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Maurice Ravel's
           Pavane pour une infante défunte
           Pavane for a dead princess

For solo piano or orchestra; orchestral version scored for strings (violin I and II, viola, cello and double bass), two flutes, oboe, two clarinets, two horns, and harp.

If your first thought at reading the title wasn’t "pavane for a dead baby...?", well done! you're smarter than me The name in English traditionally translates as Pavane for a Dead Princess, "infanta" being the title bestowed upon royal daughters and granddaughters in Spain and Portugal (though derived from the same root as "child" and "infant" in Romance languages).

The translation of "défunte" as "dead" is a bit misleading; a more accurate but less catchy title might be "Pavane for a princess from long ago" or "of antiquity". When the piece became a top-40 of the parlors and salons of Impressionist France in 1899, surely some of its intrigue arose from the somber title and the story it implies - but compositeur extraordinaire Joseph-Maurice Ravel would repeatedly insist that he simply liked how the words fit together: the piece was not “about” any particular ex-infanta. He described the piece as "a slow Spanish dance to which a little princess may once have danced," and certainly not intended as elegiac. An admiration of Spanish aesthetic and culture was actually common at the time - shared by many of Ravel's contemporaries (such as Debussy) and evident in a number of Ravel's other works.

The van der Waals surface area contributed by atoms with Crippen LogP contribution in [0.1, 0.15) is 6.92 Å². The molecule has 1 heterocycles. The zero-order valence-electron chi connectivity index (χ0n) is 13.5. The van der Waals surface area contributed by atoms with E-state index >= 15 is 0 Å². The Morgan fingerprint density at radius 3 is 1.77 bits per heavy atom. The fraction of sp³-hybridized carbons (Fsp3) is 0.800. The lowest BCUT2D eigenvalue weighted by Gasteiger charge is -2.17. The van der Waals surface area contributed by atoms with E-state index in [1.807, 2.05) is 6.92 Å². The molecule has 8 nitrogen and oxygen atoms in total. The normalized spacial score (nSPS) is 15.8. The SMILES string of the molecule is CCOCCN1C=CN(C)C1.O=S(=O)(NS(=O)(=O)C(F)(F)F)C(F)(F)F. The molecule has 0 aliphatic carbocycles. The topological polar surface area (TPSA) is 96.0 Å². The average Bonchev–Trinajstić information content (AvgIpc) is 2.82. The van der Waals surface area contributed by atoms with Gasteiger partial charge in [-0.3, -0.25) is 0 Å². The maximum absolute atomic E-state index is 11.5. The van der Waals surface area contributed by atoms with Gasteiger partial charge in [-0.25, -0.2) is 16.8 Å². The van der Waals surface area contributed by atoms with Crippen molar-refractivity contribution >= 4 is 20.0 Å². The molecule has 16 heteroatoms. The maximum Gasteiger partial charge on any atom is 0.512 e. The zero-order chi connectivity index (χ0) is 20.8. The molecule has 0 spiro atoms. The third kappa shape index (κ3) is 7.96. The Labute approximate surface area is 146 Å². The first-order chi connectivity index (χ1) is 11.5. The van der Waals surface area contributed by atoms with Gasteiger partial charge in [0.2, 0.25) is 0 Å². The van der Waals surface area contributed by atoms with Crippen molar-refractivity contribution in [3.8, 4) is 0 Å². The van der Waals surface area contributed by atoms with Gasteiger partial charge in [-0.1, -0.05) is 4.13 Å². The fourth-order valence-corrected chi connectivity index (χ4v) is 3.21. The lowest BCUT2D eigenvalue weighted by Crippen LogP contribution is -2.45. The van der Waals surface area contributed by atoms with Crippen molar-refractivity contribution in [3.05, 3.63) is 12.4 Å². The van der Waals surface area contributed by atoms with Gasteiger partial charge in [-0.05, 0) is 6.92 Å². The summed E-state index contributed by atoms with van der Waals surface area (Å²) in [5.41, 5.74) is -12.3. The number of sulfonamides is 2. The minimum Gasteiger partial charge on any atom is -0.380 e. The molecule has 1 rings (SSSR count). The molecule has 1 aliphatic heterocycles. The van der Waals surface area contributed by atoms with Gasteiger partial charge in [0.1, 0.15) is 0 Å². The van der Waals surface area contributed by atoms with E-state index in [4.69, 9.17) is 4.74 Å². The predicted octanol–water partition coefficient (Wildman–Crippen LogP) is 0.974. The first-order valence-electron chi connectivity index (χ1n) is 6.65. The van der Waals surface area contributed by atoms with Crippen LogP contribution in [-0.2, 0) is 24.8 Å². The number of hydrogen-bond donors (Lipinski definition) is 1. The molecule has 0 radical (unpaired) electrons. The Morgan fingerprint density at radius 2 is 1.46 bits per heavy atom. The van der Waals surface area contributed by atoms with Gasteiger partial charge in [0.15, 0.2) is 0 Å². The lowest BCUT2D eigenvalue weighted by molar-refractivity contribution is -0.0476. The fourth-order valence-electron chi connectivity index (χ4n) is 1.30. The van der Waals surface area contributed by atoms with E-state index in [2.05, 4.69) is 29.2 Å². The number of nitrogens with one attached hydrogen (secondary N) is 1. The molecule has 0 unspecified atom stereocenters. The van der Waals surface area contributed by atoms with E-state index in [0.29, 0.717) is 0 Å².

Whatever the intent of the title, the music seems to mean something a bit more than pastiche to a lot of people. Perhaps it'd be worth your time to give it a listen?*

Ravel was still in school studying under Gabriel Fauré when he composed the piece (in fact, as an assignment) - but his style is already unmistakable here: lush but lucid harmonically, poignant and crystalline melodically, with a complex, dancelike touch and sensitivity to timbre. The work became so popular he produced an orchestral arrangement in 1910. Later in his life, though, Ravel would distance himself from the work, feeling it overly conventional - "lacking daring".

Or he may just have been sick of hearing us amateurs attempt to play it. No discussion of the Pavane is complete without mention of Ravel's comment to one pianist after an evidently slaggy performance: "Remember I wrote a Pavane for a dead princess - not a Dead pavane for a princess." Cheeky devil.

public domain sheet music!

* Sviatoslav Richter liked to give concerts free of charge, for people who couldn’t afford tickets and, as a result, had never experienced live classical music. People lined up over several blocks and several hours in the dead of Russian winter for this particular performance in 1954.
Also comes in orchestral flavor!

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